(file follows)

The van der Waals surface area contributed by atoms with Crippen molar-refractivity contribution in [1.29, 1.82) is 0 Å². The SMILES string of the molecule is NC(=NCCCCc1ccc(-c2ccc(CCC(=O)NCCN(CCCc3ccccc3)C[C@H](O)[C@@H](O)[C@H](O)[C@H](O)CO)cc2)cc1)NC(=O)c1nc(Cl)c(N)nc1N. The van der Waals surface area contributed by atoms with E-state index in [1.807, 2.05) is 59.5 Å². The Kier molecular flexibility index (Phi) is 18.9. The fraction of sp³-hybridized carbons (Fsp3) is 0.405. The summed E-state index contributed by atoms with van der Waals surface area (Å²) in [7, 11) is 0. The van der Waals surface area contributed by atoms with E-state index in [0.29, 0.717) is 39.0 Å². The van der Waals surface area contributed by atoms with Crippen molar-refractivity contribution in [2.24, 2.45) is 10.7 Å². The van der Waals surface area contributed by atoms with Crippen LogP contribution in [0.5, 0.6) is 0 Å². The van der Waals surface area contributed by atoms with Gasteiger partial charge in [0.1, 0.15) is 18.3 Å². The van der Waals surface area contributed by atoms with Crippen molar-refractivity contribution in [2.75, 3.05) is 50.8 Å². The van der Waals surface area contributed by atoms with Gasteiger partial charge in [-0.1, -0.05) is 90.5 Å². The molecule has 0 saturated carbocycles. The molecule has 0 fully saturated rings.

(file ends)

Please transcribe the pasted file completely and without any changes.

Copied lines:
The van der Waals surface area contributed by atoms with Crippen molar-refractivity contribution in [1.29, 1.82) is 0 Å². The SMILES string of the molecule is NC(=NCCCCc1ccc(-c2ccc(CCC(=O)NCCN(CCCc3ccccc3)C[C@H](O)[C@@H](O)[C@H](O)[C@H](O)CO)cc2)cc1)NC(=O)c1nc(Cl)c(N)nc1N. The van der Waals surface area contributed by atoms with E-state index in [1.807, 2.05) is 59.5 Å². The Kier molecular flexibility index (Phi) is 18.9. The fraction of sp³-hybridized carbons (Fsp3) is 0.405. The summed E-state index contributed by atoms with van der Waals surface area (Å²) in [7, 11) is 0. The van der Waals surface area contributed by atoms with E-state index in [0.29, 0.717) is 39.0 Å². The van der Waals surface area contributed by atoms with Crippen molar-refractivity contribution in [2.24, 2.45) is 10.7 Å². The van der Waals surface area contributed by atoms with Crippen LogP contribution in [0.5, 0.6) is 0 Å². The van der Waals surface area contributed by atoms with Gasteiger partial charge in [0.1, 0.15) is 18.3 Å². The van der Waals surface area contributed by atoms with Crippen molar-refractivity contribution in [2.75, 3.05) is 50.8 Å². The van der Waals surface area contributed by atoms with Gasteiger partial charge in [-0.1, -0.05) is 90.5 Å². The molecule has 0 saturated carbocycles. The molecule has 0 fully saturated rings.